The King of Rock and Roll never relinquishes his throne as four of the country’s top Elvis impersonators team together for Elvis Lives, a multimedia musical tribute to one of music’s premier icons. Endorsed by Elvis Presley Enterprises, which holds the copyright on blue suede shoes, Elvis Lives stars a quartet of bona fide dead ringers, all of whom are winners of the Ultimate Elvis Tribute Artist Contest and pay homage to four memorable eras of the pompadour-sporting legend’s career. Fans can swoon and shout as they catch a glimpse of tadpole Elvis and his centrifugal pelvis, movie-era Elvis, leather-jacket “comeback” Elvis, and shimmering, sequined-jumpsuit “Vegas” Elvis. The lavishly-produced show quantum leaps across a memorable career with classic songs sung spot-on, delighting fans and warming the heart of the real Elvis as he watches from the rafters.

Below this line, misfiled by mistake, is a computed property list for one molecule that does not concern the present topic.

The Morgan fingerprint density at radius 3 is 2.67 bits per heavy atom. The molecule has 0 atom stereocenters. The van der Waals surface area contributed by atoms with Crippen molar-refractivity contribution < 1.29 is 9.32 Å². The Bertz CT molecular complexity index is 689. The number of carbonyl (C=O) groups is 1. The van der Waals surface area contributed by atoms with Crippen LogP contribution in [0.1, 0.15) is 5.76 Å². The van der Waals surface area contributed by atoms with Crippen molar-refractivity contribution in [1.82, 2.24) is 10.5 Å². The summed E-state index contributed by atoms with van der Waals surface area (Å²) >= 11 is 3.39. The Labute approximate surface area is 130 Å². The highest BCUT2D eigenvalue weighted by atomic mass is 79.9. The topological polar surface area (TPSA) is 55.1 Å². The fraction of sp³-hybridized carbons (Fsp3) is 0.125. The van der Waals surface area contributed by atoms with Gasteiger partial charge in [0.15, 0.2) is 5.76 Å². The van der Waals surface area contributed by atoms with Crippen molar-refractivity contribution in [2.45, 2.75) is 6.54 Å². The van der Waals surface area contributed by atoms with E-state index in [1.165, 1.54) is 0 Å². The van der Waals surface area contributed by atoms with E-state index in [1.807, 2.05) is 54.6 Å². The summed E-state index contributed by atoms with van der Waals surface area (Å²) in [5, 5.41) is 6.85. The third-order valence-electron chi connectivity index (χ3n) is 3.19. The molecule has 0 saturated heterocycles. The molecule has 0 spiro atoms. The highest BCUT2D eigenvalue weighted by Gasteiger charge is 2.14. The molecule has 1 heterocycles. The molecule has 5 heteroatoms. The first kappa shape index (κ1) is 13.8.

Recurring dreams can often be brief and haunting. But 6 miles west of Lake Geneva at a large theater in the center of 40 acres of wooded trails, Dana Montana happily watches her lifelong dream unfold. Here, she takes center stage to introduce up to 300 guests to her beloved purebred Arabian horses that majestically trot out to join her. They entertain audiences alongside expert acrobatic performers and trainers, whose resumés include stints with the Ringling Bros. Circus, Walt Disney World, and Arabian Nights.
Garbed in sparkling bridles and feather-plumed headdresses, the magnificent steeds wow the crowd with dazzling footwork and quotes from Shakespeare’s lesser-known horse plays. Backstage tours wind behind the scenes, where trainers host presentations on horse training before leading crowds to the stables to meet and pet the hoofed performers.
The Next Theatre Company, celebrating its 30th anniversary, stages relevant, boundary-pushing performances in a cozy, 142-seat space. Adam Rapp, a Pulitzer Prize finalist, loosely based The Metal Children on his personal experience as an author. The story, which is set in a small midwestern town, follows a young adult novelist who is forced to defend his writing to the conservative townspeople by showing them an 18-hour PowerPoint presentation. The play had a successful Off-Broadway during its run not on Broadway.